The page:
Saturday, April 7, 2012

A Letter to All Students and Alumni

Dear Students and Alumni Everywhere,

Some of you might have heard of me but may wonder if I am nothing more than a sentimental construct of the past. Some of you know me by name only. Some, I fear, know me not at all.

I am unmistakably present at fewer institutions than I would like but part of me can be found in many. I represent the part of a learning institution that cares for you, that delights in your presence, that thrills at glimmers of your potential and imagines with great hope what you might someday be, that smiles at but sees beyond the excesses of your youth, that senses your struggles, and seeks to comfort and correct in equal measure.

I can be found in the affirming academic standards of professors and the attentiveness of food service workers, and in the diligence of administrators and administrative assistants, librarians and campus safety officers. You will see me in the long hours they devote to doing well by you, in the way they not only grade your papers but seek to strengthen your powers of reasoning, in their intuiting of, and attendance to, your emotional state, and in their encouragement of your efforts and individual aspirations.

Perhaps you do not always see them or what they are trying to do for you. If not, you do not see me in them. Perhaps you are more sensitive to those who are gruff or distracted by their own ambitions or disappointments. But if you look for me, you will find me in the simple actions and quiet dedications of some people at most institutions. If you seek and discover these traits, you will carry them in grateful memory throughout your life and you will see the institution in a kinder light.

When you graduate, you will find me in those who hope to hear from you, to learn of your trials and triumphs, both personal and professional. And, yes, they will always appreciate it when you reflect on the gift you were given when you first set foot on campus; the gift from everyone past and present who built equity in the institution, who believed in giving more to the next generation than the previous generation had given them. And they will be grateful when you decide to the same for the coming generations, in any way you can.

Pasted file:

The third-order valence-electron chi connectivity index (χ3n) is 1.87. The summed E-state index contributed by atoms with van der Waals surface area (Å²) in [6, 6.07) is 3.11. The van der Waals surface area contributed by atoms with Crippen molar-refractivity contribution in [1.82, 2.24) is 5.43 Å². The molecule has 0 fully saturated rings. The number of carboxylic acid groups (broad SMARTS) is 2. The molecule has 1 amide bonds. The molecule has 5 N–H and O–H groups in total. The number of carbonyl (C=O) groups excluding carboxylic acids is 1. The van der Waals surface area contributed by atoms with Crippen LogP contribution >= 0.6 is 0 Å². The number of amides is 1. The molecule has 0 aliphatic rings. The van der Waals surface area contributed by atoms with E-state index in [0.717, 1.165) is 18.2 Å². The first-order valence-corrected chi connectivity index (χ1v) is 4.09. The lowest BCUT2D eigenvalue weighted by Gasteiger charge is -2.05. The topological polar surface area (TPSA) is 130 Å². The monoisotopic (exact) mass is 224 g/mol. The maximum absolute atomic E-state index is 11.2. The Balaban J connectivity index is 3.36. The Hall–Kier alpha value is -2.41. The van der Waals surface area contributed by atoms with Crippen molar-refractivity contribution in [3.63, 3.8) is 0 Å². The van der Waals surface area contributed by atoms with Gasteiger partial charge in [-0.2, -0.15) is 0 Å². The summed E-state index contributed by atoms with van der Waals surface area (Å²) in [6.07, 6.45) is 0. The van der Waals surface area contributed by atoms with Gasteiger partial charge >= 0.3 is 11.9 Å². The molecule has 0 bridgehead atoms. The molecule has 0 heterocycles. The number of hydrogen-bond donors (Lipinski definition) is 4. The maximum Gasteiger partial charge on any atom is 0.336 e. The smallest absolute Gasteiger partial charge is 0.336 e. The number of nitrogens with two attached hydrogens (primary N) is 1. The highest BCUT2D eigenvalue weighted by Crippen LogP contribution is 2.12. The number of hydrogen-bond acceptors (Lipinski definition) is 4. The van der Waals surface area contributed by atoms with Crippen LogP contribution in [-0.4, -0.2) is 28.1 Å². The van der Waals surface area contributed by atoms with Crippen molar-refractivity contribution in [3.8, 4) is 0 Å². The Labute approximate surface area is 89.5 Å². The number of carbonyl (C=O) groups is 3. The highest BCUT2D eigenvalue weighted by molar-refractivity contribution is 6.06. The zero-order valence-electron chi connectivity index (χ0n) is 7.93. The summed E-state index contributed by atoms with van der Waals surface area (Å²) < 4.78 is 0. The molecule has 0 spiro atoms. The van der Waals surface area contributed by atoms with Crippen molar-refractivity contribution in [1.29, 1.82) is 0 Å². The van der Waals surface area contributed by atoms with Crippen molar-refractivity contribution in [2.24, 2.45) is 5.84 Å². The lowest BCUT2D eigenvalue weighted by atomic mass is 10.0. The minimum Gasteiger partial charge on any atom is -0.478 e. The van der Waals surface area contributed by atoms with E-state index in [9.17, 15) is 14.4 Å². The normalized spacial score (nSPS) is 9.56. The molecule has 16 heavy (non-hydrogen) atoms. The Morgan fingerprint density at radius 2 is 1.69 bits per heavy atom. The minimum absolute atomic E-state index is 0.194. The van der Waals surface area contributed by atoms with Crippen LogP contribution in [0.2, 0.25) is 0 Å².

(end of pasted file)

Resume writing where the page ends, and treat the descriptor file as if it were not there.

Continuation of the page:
But you will know where I reside in truest form when you see the greatest pride taken in the way you live your life, in the way you seek to serve others, in the manifestations of any obligation you may feel to “give back,” to society, to use anything you’ve learned or earned to ease the way for those with less. Then, my daughter, my son, ah, then your mother’s unabashed pride will burn bright.

And as we get older, I hope your memories will be sufficiently fond to keep an eye on me. Just because I have been of one generation does not meet I will be of the next. The hearts of those in whom you saw me will grow old and die. I can only hope that they will have inspired others to bring me to life again in their own way and time. But if you are not attentive, I can slip away. If you do not reflect on who or what made a difference as time goes by, and do not let them know how your success relates to their actions or encouragements, they will be left wondering if they made much of a difference, or at all.

So, you see, a part of me resides in and depends on you, too. If I was not a present in your life as I should, if I was crowded out by the pretentions of prestige or incessant calls for financial support, you can choose to hold that against me, to be indifferent, or aloof, or you can be for others what you hoped I would be for you. I am as mythic or as real as each generation makes me. All it takes is a few who understand the difference I can make in the lives of so many for so long.

Fondly yours,

Alma Mater*

(*Latin for “Nourishing Mother)

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